Retired vicar in Tottenham wins council tax fight

Paul Nicolson Image copyright PA
Image caption Anti-poverty campaigner Paul Nicolson describes the ruling as "game, set and match to the poor"

A retired vicar from Tottenham has won a case to highlight the inaccuracy of unpaid council tax enforcement costs.

Anti-poverty campaigner Paul Nicolson deliberately refused to pay his tax to Haringey Council as he suspected the costs, checked by magistrates, were inaccurate.

A High Court judge said magistrates had not had "relevant information" before them when making a costs order.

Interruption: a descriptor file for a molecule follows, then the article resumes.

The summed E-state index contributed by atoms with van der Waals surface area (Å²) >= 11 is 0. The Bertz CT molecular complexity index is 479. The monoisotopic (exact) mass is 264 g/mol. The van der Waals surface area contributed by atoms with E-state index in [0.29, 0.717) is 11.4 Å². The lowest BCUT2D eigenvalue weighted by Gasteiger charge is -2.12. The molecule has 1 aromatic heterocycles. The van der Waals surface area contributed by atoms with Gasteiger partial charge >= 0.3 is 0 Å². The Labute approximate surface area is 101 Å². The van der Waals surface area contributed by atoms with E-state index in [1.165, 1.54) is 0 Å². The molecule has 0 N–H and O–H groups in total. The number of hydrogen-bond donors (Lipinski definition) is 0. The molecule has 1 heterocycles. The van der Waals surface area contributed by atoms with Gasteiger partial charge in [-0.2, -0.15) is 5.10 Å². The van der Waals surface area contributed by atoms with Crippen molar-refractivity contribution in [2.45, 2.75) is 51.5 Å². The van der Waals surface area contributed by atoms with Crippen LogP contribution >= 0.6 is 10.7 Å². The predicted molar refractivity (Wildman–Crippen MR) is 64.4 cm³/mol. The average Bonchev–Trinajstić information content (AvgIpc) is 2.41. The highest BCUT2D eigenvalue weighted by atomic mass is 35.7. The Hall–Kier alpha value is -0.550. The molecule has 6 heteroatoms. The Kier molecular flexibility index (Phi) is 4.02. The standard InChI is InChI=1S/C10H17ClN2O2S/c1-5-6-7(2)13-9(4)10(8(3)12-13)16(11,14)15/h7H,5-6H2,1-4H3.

Mrs Justice Andrews said the case was of "significant public interest".

The 82-year-old retired vicar described the ruling as "game, set and match to the poor".

He said he bought the case because a £125 costs bill was a "very big penalty" in addition to the "inevitable council tax arrears" generated by thousands of benefits claimants in Haringey.

The case had implications across the UK, as about three million liability orders were granted by magistrates every year to councils in England and Wales, he added.

Judge Andrews said Mr Nicolson suspected the costs were being used as a form of penalty or deterrent, or as a means of covering the council's general administrative costs of collecting council tax.

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